Sunday, August 19, 2007

What do the top brains eat?

What do some of the smartest people in Britian eat? Out of the 6 people interviewed, 2 of them are vegetarians, 1 is a non-committed vegetarian, 1 of them might be a vegetarian(it wasn't clear in the interview). But for one of the non-vegetarians, his young daughter is a vegetarian.

Some excerpts from the interview:

Professor AC Grayling - Professor of Philosophy at Birkbeck University, London (vegetarian)
"I am a vegetarian now and have been for about 30 years. I must have become one in my late twenties, and it was quite a process. I spent a long time thinking about it, considering the pros and cons, before I came to a decision that, for me, is part ethical and part aesthetic. For a short while, smoked salmon was an honorary vegetable; I found it a little bit difficult to give that up. But when I became completely vegetarian, about two weeks after I last had any meat or fish, I was going for a walk in Regent's Park and feeling absolutely wonderful, full of energy and clarity and light. And I was thinking to myself, 'What's going to go wrong now?' But that feeling of energy and lightness has stayed with me ever since."

Professor Steve Jones - Professor of Genetics at University College, London (vegetarian)
"I'm also a vegetarian now and have been pretty much since I went to teach at the University of Botswana in the mid-Seventies. On my first day in the country I ended up with a group of students at the largest slaughterhouse in the southern hemisphere. Botswana is a very big cattle-rearing country and we went to this very well-run place - these poor cows going 'Moo' and getting shot and then opening them up to look for gut parasites. I am a biologist, I've cut up plenty of animals, so it doesn't really worry me - I was splitting them open, pulling out tapeworms. But I kept hearing these heavy thumps and, I turned around, it was the students fainting: donk, donk, donk. I suddenly thought, 'You know something, I don't think I'm going to eat meat again', and I never have."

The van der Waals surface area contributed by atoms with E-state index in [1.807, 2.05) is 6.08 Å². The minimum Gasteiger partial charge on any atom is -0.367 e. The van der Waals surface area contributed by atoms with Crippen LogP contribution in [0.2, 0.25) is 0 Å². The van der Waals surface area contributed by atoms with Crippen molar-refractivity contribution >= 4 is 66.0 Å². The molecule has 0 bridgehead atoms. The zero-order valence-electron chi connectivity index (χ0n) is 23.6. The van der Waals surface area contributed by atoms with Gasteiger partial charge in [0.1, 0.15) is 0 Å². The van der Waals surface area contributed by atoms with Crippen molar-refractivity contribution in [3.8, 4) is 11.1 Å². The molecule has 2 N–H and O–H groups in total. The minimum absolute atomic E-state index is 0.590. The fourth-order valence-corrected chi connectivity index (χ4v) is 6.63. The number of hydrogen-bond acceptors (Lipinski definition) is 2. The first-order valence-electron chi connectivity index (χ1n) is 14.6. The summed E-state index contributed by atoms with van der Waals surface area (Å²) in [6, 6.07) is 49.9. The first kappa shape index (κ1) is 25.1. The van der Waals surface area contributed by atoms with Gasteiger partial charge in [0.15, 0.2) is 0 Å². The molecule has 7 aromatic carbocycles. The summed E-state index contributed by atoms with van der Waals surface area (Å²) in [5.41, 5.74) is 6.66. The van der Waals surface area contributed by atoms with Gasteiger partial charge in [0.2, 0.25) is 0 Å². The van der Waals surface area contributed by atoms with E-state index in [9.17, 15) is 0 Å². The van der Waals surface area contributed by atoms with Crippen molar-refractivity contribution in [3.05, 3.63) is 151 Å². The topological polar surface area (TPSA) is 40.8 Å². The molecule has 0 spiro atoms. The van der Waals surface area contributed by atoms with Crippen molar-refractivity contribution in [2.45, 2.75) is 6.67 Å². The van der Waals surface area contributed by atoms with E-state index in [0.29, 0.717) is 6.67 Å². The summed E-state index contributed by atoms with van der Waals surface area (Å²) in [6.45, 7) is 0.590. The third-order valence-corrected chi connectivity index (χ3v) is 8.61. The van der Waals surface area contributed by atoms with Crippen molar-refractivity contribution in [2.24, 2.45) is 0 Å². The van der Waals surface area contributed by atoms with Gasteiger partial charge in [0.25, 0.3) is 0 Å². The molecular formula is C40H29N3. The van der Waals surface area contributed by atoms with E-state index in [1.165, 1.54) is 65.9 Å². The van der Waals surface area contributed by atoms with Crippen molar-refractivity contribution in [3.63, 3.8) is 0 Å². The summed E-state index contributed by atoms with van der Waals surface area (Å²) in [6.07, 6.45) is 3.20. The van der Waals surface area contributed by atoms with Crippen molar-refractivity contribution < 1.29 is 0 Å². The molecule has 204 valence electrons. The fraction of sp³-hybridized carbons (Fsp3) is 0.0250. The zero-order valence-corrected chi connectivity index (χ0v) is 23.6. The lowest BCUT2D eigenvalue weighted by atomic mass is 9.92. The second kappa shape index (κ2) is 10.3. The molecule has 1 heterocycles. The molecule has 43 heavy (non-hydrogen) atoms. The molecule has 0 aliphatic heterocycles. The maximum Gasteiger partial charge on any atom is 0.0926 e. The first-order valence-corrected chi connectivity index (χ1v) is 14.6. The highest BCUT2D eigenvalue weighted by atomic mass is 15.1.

Radha Jain - under-9 chess champion (not clear from the interview, though I thought Jains should be vegetarians)
"There are also lots of vegetarian dishes, which is good because of my religion - I'm a Jain, and we do not believe in killing animals."

Professor Robert Winston - Emiritus Professor of Fertility at Imperial College, London (non-vegetarian whos daughter is a vegetarian)
"My daughter, Tania, has been a vegetarian since she was four-and-a-half - I served her fish fingers and she turned around and said, 'I can't eat that. Fish swim' - and she is very strong-willed. So I will be barbecuing some meaty thing for the family and Tania will have her own vegetarian section. And she will come and be a shomer too, to make sure that I am handling her vegetables with different utensils. She really is very strict."

Dr Alice Roberts (She says she is a vegetarian, but isn't too committed from what I see)
"They are great proponents of the Slow Food movement and organic produce, and there are loads of options if you're a vegetarian, which I have been since I was 18. After I made up my mind to become vegetarian, I went on holiday to Greece and ate a lot of lamb - because I absolutely love the way they cook lamb in Greece - and then I came home and gave up meat.